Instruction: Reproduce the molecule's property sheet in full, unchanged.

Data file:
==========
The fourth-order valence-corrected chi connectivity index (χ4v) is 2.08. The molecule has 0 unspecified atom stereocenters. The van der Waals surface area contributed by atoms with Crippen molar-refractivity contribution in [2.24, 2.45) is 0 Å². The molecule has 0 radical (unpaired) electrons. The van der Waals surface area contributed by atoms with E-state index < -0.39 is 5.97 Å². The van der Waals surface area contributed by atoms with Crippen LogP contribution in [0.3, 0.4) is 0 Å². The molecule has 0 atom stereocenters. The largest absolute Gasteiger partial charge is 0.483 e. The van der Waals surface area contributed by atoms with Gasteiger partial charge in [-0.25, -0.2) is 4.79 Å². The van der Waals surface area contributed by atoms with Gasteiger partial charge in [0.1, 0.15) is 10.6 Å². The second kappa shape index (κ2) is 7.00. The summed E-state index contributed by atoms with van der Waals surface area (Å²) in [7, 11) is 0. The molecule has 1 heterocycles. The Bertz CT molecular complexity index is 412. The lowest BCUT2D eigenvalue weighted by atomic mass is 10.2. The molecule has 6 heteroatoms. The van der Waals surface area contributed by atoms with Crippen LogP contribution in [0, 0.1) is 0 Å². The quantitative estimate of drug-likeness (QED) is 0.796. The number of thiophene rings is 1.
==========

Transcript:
The fourth-order valence-corrected chi connectivity index (χ4v) is 2.08. The molecule has 0 unspecified atom stereocenters. The van der Waals surface area contributed by atoms with Crippen molar-refractivity contribution in [2.24, 2.45) is 0 Å². The molecule has 0 radical (unpaired) electrons. The van der Waals surface area contributed by atoms with E-state index < -0.39 is 5.97 Å². The van der Waals surface area contributed by atoms with Crippen LogP contribution in [0.3, 0.4) is 0 Å². The molecule has 0 atom stereocenters. The largest absolute Gasteiger partial charge is 0.483 e. The van der Waals surface area contributed by atoms with Gasteiger partial charge in [-0.25, -0.2) is 4.79 Å². The van der Waals surface area contributed by atoms with Gasteiger partial charge in [0.1, 0.15) is 10.6 Å². The second kappa shape index (κ2) is 7.00. The summed E-state index contributed by atoms with van der Waals surface area (Å²) in [7, 11) is 0. The molecule has 1 heterocycles. The Bertz CT molecular complexity index is 412. The lowest BCUT2D eigenvalue weighted by atomic mass is 10.2. The molecule has 6 heteroatoms. The van der Waals surface area contributed by atoms with Crippen LogP contribution in [0, 0.1) is 0 Å². The quantitative estimate of drug-likeness (QED) is 0.796. The number of thiophene rings is 1.